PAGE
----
TheJesusStory devotions are also found at

September 8 “Temple”


Marketplaces murder worship.
When worship leaders trade the prophetic for the profitable, they make a truly terrible bargain. They destroy the worship before it can traverse from the earthly to the heavenly. The songs, the confessions, the well-rehearsed gestures, and the beautiful vestments all become commodities stained with human pride and disqualified for the courts of heaven.

The Angry Jesus
The gospels relate only a very few incidents where Jesus showed public anger. Each of them involved the desecration of the true worship of Jehovah or the abuse of power. Why did the apostasy of the Temple anger Jesus so? Perhaps it was because Jesus remembered the Throne Room of God in Heaven. The tabernacles and temples the Jewish people built for worship were patterned after the Throne Room of God in heaven–His Throne Room! (Hebrews 8:3-6) False worship desecrated this holy pattern.

Also, false worship did not deliver the promises of God to the people who came to worship with sincere hearts. They would come in obedience but go away unchanged, still laboring in their guilt and pain. Jesus had such great love both for the Temple and the people, this daily failure broke His heart. He would walk these same streets in power. He would heal and deliver in this same Temple Court. The wilderness would be His school and His healing station. But on this day, near the time of Passover, the power of God was missing from the House of God.

Jesus struck at the most visible representation of the apostasy—the Temple merchants. They were profiting from the sale of animals for use as sacrifices in the Temple, a severe desecration of the Holy Place.

With Whip in Hand

The sounds of worship—cymbals, chants, silver trumpets and ram’s horns—mixed with the sounds of commerce—animals and auctioneers, coins and clamorous hucksters, pickpockets and pious priests—greeted Jesus in the Temple courts.

“He made a whip of cords, (and) He drove them all out of the temple.”

Never was a there such a day in the Temple Courts. He shouted as He drove them out.

“Take these things away! Do not make My Father’s house a house of merchandise!”

His disciples were used to the commercial chaos in the Temple but today they ran for cover like everyone else. Some of them, though, could see His point though they had never before considered it. They remembered a verse from childhood.

“Zeal for Your house has eaten Me up.”

The Counter-Punch
After a time, things settled down and after a moment, beggar, thief, merchant, and priest alike, all scrambled to recover the scattered coins and corral the liberated livestock. The leaders made a quick huddle, elected a spokesman and challenged Jesus.

“What sign do You show to us, since You do these things?”

Seemed reasonable—a man has to have some sort of authority to create such a ruckus. Jesus answered with a whole new thought.

“Destroy this temple, and in three days I will raise it up.”

The leaders looked at each other and broke out laughing. They reported the facts—This Temple was 40 years in the construction and still unfinished—raise it up in three days? Laughter erupted all around.

Jesus did not explain that He was talking about a different Temple—His own body. He threw down the whip and departed the Temple; His men followed silently. The strength in His stride quenched the laughter like water thrown on a fire.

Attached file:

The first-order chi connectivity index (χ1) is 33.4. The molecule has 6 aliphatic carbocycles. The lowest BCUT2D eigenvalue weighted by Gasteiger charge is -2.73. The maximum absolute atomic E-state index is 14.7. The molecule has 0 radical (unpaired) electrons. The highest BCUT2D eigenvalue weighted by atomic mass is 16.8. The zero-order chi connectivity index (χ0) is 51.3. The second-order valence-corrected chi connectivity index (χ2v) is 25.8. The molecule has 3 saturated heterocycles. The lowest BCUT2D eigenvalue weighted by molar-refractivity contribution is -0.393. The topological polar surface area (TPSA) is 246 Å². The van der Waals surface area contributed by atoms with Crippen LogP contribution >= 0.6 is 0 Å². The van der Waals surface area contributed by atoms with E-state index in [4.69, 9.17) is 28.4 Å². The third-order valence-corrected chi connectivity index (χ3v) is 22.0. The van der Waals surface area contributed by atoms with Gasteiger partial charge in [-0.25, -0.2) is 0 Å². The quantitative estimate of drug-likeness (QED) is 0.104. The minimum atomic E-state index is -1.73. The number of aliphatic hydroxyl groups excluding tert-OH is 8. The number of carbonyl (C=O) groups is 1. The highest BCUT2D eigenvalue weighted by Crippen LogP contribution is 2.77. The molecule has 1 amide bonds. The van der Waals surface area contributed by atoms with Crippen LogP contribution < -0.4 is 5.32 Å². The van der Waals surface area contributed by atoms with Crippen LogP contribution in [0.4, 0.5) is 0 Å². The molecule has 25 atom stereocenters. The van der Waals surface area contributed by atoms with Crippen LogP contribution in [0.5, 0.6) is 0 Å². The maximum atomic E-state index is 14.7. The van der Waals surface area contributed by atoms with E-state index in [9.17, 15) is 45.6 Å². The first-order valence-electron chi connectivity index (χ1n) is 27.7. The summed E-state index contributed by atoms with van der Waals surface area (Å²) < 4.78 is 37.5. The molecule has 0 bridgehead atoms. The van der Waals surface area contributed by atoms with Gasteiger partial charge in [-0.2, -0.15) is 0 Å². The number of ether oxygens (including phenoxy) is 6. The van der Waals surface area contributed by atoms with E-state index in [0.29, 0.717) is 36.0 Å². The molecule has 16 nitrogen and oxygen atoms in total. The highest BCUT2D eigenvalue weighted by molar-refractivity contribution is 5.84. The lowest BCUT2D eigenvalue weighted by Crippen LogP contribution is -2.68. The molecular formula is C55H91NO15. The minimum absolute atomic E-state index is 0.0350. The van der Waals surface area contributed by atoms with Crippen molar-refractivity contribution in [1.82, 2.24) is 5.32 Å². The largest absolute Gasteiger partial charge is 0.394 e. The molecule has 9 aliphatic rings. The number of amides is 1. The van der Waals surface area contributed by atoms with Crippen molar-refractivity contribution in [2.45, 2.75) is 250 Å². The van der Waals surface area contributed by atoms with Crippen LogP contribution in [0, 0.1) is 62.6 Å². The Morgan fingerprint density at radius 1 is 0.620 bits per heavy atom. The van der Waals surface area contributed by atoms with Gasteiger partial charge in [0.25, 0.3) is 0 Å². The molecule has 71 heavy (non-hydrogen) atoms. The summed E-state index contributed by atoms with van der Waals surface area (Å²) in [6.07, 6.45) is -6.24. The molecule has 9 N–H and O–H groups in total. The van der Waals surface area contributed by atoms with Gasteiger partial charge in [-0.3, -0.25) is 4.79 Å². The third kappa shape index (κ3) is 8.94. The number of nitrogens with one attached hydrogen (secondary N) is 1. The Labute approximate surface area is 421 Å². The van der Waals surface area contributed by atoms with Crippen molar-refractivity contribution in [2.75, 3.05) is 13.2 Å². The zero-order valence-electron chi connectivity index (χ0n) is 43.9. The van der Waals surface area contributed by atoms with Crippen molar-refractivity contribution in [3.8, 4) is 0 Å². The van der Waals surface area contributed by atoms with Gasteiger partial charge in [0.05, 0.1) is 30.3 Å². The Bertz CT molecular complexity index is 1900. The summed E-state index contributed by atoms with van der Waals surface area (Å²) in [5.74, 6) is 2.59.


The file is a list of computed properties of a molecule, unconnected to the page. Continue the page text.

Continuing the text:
John 2:13-12

Now the Passover of the Jews was at hand, and Jesus went up to Jerusalem. And He found in the temple those who sold oxen and sheep and doves, and the money changers doing business. When He had made a whip of cords, He drove them all out of the temple, with the sheep and the oxen, and poured out the changers’ money and overturned the tables. And He said to those who sold doves, “Take these things away! Do not make My Father’s house a house of merchandise!” Then His disciples remembered that it was written, “Zeal for Your house has eaten Me up.” So the Jews answered and said to Him, “What sign do You show to us, since You do these things?” Jesus answered and said to them, “Destroy this temple, and in three days I will raise it up.” Then the Jews said, “It has taken forty-six years to build this temple, and will You raise it up in three days?” But He was speaking of the temple of His body. Therefore, when He had risen from the dead, His disciples remembered that He had said this to them; and they believed the Scripture and the word which Jesus had said.
Hebrews 8:3-6 NKJV
For every high priest is appointed to offer both gifts and sacrifices. Therefore it is necessary that this One also have something to offer. For if He were on earth, He would not be a priest, since there are priests who offer the gifts according to the law; who serve the copy and shadow of the heavenly things, as Moses was divinely instructed when he was about to make the tabernacle. For He said, “See that you make all things according to the pattern shown you on the mountain.” But now He has obtained a more excellent ministry, inasmuch as He is also Mediator of a better covenant, which was established on better promises.

Lord Jesus, Your House is still to be a House of Prayer and nothing else—the prayers of praise, worship, adoration, intercession, faith and desperation. May we always keep Your House pure and free from lesser concerns. You have promised to meet with us when we pray, when we call out to You. You pledged to inhabit our praise and be enthroned upon our worship. I know You are faithful to these promises. Help me be faithful in prayer. Amen.

The Lord Is in His Holy Temple

Words: Habakuk 2:20; Music: George F. Root

The Lord is in his holy temple,
The Lord is in his holy temple;
Let all the earth keep silence,
Let all the earth keep silence before him –
Keep silence, keep silence before him.

Semper Reformanda!
Stephen Phifer

© 2018 Stephen R. Phifer All Rights Reserved

TheJesusStory devotions are also found at